Evidence found in Colombia can be used by gardaí

GARDAÍ travelling to Colombia should be able to use evidence gathered by police there to pursue their investigations here into the Colombia Three, a leading legal expert said yesterday.

Two detectives are due to fly out tomorrow to examine police investigation files and speak to officers involved in the case.

The gardaí will look for any evidence or information against Jim Monaghan, Martin McCauley and Niall Connolly that could be used back in Ireland.

They're likely to focus on the case against Mr Connolly who was convicted of travelling on a false passport.

The other two were using false British passports.

Criminal law barrister Paul McDermott said gardaí should be able to use any evidence legally obtained in Colombia to aid any further investigation and possible prosecution.

"Evidence is evidence, as long as they got it legally," he said.

"I can't think of any rule against bringing a real piece of evidence back."

He said if the evidence was used in a prosecution here, the gardaí would have to explain how they got it.

"The prosecution would have to explain where they got it from, show where it came from and call that person, who investigated the case, to say 'this is how I got it'."

He said the Colombian police files could contain two different types of evidence of use to gardaí.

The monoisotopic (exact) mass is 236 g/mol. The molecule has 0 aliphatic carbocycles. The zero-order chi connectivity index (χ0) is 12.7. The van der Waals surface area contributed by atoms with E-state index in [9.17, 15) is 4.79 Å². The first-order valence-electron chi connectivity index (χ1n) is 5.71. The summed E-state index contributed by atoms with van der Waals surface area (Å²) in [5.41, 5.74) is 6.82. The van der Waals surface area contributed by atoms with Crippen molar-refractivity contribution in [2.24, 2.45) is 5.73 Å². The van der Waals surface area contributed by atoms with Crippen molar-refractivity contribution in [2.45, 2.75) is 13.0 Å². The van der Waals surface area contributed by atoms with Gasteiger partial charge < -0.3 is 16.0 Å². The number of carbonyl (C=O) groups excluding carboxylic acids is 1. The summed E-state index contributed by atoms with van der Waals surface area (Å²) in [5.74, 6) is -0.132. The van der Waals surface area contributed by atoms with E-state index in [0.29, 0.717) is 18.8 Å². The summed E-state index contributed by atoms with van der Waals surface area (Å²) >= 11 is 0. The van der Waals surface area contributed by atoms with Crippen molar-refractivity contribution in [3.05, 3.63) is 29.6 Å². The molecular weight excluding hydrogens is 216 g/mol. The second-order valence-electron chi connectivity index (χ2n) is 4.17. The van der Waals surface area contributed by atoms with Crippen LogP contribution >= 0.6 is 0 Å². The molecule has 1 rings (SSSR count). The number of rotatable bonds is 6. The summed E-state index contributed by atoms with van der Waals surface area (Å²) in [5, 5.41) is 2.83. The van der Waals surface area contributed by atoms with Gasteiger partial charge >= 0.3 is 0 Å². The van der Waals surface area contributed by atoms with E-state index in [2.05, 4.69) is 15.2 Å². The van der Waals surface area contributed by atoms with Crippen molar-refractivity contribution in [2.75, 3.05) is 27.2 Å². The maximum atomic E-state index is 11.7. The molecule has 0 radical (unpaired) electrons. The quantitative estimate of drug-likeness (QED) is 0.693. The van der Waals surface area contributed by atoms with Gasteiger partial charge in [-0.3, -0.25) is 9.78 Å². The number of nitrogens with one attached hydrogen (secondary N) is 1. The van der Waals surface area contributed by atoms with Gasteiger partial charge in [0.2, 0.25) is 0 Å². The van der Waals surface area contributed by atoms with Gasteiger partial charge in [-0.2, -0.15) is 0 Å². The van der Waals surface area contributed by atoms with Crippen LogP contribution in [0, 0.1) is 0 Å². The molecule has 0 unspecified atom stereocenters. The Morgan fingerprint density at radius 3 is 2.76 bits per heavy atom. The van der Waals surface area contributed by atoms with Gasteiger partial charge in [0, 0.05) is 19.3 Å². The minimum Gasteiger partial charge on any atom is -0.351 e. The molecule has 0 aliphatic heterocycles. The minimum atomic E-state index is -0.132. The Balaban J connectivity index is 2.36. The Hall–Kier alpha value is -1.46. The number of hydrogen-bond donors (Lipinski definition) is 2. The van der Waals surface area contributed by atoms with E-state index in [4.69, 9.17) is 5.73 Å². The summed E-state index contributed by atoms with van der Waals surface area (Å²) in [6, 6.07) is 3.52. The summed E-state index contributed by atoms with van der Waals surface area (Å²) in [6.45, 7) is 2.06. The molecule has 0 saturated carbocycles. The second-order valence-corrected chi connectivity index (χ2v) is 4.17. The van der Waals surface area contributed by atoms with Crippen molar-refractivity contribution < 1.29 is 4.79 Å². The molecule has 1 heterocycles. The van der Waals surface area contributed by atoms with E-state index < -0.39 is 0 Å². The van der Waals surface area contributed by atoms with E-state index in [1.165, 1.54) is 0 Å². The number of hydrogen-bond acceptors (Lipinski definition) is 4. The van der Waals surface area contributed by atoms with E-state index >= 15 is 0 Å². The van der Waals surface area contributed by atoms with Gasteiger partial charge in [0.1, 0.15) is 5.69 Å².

"It could give gardaí an investigative roadmap that would lead to evidence. It could also contain a real piece of evidence, such as a false application form."

Professor Dermot Walsh of the Centre for Criminal Justice at University of Limerick said it was not entirely clear what gardaí could do with evidence in the Colombian files.

"I doubt what the Colombian authorities have would be of benefit. There may be something in the file which provides evidence of one of them having done something in this country to get the passport, or having used it here. If it only covers what they did outside the country, I don't see how it's of any use."

Prof Walsh last week accused Justice Minister Michael McDowell of interfering in the garda investigation, by "steering" it.

Mr McDowell rejected the claims.

The two gardaí one from the National Bureau of Criminal Investigation and one from Crime and Security will submit any information or evidence to the investigation team here on their return.

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